FOR IMMEDIATE RELEASE09-16
December 25, 2009
Michael Saucier (718) 595-6600
Stu Loeser / Marc La Vorgna (212) 788-2958 (Mayor's Office)
Mayor Bloomberg Announces the End of Federal Probation and Federal Monitoring for DEP
Massive Investments and Overhaul of Agency Systems and Policies Brings End to Federal Oversight that began in 2001
Mayor Visits Newtown Creek Wastewater Plant on Christmas Day to Thank Workers for their Service and Efforts to Successfully End Federal Probation
Mayor Michael R. Bloomberg today announced the end of Federal probation and Federal monitoring that began in 2001 for the Department of Environmental Protection (DEP). The end of Federal oversight is the product of eight years of investments and the overhaul of agency systems and policies. Nearly $160 million, including major capital improvements, has been invested at agency facilities and more than 44,000 specific workplace conditions have been improved to ensure compliance with Federal regulations. Additionally, DEP has extensively improved safety of operating procedures, including better definition and protection of work zones and improved handling of chemicals and flammable materials. The Mayor made the announcement while visiting DEP employees working the Christmas Day shift at the Newtown Creek Wastewater Treatment Plant.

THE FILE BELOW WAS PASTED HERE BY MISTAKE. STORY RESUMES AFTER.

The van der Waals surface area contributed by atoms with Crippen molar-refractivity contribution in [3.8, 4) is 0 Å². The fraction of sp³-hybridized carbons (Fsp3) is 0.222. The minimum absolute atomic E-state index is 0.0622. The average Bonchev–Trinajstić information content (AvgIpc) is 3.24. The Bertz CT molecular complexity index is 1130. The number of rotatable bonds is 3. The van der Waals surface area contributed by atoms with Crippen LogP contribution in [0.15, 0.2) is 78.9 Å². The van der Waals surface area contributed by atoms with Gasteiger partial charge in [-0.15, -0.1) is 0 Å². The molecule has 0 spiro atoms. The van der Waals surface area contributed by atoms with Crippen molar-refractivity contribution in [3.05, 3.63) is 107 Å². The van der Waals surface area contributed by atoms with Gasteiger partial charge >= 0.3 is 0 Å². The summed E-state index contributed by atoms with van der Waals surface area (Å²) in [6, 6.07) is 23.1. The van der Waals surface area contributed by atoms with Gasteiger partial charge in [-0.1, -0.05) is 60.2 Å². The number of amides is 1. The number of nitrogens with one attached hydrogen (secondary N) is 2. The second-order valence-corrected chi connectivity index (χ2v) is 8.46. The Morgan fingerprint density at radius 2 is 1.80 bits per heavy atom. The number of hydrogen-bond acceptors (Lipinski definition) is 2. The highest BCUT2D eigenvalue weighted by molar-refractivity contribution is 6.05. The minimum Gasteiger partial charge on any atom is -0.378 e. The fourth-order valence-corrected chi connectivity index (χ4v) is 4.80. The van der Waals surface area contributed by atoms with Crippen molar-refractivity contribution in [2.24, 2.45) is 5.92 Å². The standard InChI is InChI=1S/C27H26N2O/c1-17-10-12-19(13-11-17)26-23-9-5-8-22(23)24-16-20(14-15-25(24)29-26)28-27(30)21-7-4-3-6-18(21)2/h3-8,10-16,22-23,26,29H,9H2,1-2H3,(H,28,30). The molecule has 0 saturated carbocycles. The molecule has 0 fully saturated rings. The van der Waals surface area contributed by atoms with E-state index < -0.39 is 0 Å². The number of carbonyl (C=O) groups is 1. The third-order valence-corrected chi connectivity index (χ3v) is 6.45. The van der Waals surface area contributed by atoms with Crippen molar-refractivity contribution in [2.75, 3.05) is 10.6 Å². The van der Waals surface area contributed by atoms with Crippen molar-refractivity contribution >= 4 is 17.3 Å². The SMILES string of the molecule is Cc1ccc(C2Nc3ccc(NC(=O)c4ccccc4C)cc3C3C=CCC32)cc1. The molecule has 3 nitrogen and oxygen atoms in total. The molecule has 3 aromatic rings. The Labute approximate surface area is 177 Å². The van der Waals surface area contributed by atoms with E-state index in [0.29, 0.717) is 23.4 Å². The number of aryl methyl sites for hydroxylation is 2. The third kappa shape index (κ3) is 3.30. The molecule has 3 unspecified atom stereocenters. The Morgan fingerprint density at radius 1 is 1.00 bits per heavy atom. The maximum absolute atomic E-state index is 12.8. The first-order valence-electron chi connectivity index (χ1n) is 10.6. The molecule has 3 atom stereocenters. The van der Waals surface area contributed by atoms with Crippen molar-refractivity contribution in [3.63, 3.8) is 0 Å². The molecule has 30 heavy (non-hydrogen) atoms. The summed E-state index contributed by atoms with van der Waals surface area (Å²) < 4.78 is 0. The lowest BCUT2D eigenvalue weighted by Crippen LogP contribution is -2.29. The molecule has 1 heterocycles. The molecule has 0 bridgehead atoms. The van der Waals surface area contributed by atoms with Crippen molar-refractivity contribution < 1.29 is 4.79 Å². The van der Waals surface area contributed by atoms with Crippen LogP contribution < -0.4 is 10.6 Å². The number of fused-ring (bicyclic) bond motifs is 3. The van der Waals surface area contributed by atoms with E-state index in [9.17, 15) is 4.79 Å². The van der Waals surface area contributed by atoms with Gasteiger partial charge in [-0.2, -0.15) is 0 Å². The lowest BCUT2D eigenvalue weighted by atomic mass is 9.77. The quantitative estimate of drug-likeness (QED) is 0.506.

"In recognition of eight years of hard work improving protection of the City's water quality and our workplace safety practices, Federal officials are ending court oversight of DEP," said Mayor Bloomberg. "New Yorkers can be confident we continue to enjoy the best drinking water in the country. But this isn't the end of our work - it's a new beginning and an opportunity to continue the progress we have made in setting the gold standard for water protection and employee safety. I want to thank our leadership team at the department, the employees here today who are working to protect our water quality on Christmas Day, and the 6,000 men and women of DEP."
"DEP has used its time under Federal supervision to build a comprehensive health and safety program that has transformed the agency," said Acting DEP Commissioner Steven W. Lawitts. Thanks to the dedicated efforts of thousands of DEP employees, we have addressed more than 44,000 workplace conditions, and built the organization necessary to maintain and continue to improve water quality controls, and workplace health and safety going forward. I would like to thank Mayor Bloomberg for his commitment to helping us reach this critical milestone, and Federal Monitor A. Patrick Nucciarone for his guidance and hard work over the past eight years."
"The members of Local 1320 Sewage Treatment and Senior Sewage Treatment Workers perform jobs in industrialized environments and therefore take safety very seriously," said James Tucciarelli, President, Local 1320, District Council 37. "During the past four years, our members have worked closely with the agency to develop programs that further improve our health and safety practices. We look forward to probation ending and will continue to implement safety enhancements into the future."